It's left a scar on my entire nation and the entire world too. I wouldn't want to overstate its severity, since we went through a much worse pandemic a hundred years ago and a huge economic depression and a couple of world wars and we turned out f- er, we managed, but its impact will be felt for a long time. Trauma doesn't go away; one just grows around it. And it's not evenly distributed by a long shot. A lot of inequities were laid bare by the disproportionate impacts of the pandemic on certain countries and on certain groups within this country, as was the political right wing's contempt for scientists, doctors, teachers, and expendable old people. But I think many of the long-term effects will be positive. We've become more adaptable and learned more efficient ways to do things with technology. Donald Trump lost re-election in large part thanks to his mishandling of the pandemic, which cost God knows how many preventable deaths. The movements against systemic racism and police brutality got an astronomical boost from all the people who were bored and stuck at home and couldn't ignore the latest story of a police officer murdering a black person. Also, I used to not remember the difference between an epidemic and a pandemic, but I'll never have that problem again.
It will be interesting to see what happens when the young children who have fallen behind in education and social development come of age. Again, there are huge socioeconomic and racial disparities in the severity of these problems, but if they've all fallen behind to an extent, I can hope that they won't be penalized in the long run for being unable to reach an entirely artificial educational standard and that they won't bully or shun each other for being socially awkward. Like the speaker said, I think they and all of us have become more resilient for whatever fresh hells await us in the future - and await us they do, because if I've learned one thing from studying history, it's that the "good old days" are BS and this world has always been a dumpster fire.
On Wednesday evening before graduation, there was an optional event for graduates to be toasted by their thesis chairs. Charles recounted how I didn't talk much for the first few weeks of his undergraduate class, and then I turned in my first story and he was blown away first by the grammatical correctness of the sentences, and then how funny they were, and how thoughtful and so on. He recounted how for my thesis I'd wanted to write satire about the pandemic and race and war, and he'd said that it could turn out to be a highly offensive disaster but if so, it would still be a learning experience, and then my stories were great and not offensive. He called me the next Douglas Adams. Of course he knew that was the highest praise he could give me after what I said about Douglas Adams in my thesis.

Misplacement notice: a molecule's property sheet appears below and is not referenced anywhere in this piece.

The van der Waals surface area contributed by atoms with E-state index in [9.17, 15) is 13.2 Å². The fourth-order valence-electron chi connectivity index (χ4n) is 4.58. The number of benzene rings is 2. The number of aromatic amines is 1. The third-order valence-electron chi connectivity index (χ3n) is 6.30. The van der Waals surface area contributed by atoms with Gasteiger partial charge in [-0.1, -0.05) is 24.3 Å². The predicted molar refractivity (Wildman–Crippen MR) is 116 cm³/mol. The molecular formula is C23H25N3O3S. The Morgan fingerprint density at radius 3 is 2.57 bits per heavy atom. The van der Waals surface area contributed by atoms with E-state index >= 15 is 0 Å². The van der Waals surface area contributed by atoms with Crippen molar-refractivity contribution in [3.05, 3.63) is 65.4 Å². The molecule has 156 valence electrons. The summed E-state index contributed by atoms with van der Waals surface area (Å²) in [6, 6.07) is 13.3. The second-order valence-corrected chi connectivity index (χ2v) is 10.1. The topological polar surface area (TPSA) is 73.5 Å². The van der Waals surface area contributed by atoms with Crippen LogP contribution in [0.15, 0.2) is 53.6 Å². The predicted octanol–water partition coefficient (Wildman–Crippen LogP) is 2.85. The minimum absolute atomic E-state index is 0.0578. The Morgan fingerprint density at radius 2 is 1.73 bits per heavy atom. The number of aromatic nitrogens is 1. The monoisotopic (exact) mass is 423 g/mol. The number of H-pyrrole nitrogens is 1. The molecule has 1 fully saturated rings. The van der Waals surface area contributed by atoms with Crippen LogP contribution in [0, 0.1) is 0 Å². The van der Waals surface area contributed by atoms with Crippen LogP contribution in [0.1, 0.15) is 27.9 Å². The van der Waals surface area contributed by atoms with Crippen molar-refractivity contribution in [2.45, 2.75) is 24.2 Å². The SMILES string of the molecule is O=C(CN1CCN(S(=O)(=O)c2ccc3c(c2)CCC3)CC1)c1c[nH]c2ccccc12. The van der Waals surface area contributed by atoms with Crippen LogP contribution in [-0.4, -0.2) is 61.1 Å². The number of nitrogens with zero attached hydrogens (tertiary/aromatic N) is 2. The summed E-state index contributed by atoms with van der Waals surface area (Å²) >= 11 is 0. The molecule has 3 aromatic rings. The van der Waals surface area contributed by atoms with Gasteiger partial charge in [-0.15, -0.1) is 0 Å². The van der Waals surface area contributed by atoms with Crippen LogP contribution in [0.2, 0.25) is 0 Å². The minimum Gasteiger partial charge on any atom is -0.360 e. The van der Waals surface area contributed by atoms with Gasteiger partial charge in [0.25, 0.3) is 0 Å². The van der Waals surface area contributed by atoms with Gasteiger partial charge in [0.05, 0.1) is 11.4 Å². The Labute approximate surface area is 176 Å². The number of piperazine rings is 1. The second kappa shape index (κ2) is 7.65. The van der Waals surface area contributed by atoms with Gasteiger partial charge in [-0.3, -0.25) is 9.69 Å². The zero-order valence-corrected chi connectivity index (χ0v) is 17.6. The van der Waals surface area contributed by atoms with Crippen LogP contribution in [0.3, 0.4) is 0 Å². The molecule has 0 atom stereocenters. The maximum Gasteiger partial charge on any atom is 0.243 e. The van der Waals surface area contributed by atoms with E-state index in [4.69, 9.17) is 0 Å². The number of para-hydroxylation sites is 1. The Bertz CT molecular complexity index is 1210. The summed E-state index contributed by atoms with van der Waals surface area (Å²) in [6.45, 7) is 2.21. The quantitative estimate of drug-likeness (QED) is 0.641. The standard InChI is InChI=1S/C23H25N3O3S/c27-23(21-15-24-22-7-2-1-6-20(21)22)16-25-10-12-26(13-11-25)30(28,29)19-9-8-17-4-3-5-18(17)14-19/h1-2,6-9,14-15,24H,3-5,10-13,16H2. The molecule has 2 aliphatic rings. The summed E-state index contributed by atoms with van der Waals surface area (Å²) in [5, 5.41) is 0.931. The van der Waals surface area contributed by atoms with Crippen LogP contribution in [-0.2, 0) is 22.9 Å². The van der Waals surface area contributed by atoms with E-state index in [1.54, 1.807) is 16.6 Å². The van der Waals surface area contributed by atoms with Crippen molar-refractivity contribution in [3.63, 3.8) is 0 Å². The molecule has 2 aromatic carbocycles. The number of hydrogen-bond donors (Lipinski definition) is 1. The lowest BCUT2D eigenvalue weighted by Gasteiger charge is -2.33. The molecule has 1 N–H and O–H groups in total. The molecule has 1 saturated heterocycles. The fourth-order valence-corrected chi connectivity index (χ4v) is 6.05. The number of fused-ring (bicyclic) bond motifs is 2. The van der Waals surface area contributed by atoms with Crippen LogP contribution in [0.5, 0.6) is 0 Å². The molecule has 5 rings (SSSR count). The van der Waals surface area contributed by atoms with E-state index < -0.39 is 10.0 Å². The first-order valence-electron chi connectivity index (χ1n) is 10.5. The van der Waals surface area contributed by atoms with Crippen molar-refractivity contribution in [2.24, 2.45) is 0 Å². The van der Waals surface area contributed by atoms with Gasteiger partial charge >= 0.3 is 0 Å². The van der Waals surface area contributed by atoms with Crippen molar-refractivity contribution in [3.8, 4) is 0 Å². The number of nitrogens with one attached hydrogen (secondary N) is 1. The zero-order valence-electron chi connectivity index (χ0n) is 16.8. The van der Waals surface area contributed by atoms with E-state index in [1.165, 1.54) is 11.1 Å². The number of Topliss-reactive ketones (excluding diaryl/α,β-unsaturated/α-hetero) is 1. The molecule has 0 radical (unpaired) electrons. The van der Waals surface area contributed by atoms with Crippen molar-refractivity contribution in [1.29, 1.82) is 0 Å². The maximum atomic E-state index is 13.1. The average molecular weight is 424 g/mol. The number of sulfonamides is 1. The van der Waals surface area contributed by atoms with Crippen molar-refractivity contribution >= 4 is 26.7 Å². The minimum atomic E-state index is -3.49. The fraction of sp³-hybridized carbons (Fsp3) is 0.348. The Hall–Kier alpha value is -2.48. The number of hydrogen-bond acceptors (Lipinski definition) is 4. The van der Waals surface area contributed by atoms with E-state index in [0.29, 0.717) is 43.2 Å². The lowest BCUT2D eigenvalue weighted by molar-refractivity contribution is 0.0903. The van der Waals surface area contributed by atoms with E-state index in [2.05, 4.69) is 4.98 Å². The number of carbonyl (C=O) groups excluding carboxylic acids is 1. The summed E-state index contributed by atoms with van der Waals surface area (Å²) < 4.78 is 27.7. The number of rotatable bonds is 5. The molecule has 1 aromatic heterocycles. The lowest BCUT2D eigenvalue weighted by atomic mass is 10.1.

After that endorsement, the husband of one of my colleagues asked her, "Why haven't you had me hanging out with him this whole time?" And then when all the toasts were done and I was snacking again, Charles asked whether I planned to get a PhD and briefly made me more interested in that possibility than I had been a moment ago. He's the one who convinced me to do graduate school too. Maybe I'm just too wishy-washy.
Some of the toasted graduates after the toast:
The main graduation ceremony took place the next morning, early enough that only one of my classmates bothered to participate and I shouldn't have. I rested in the grass afterward because I'd gotten three hours of sleep for no reason other than God hates me. A nice lady offered to photograph me. It was much appreciated, because scheduling conflicts prevented any of my family members from being there to photograph me.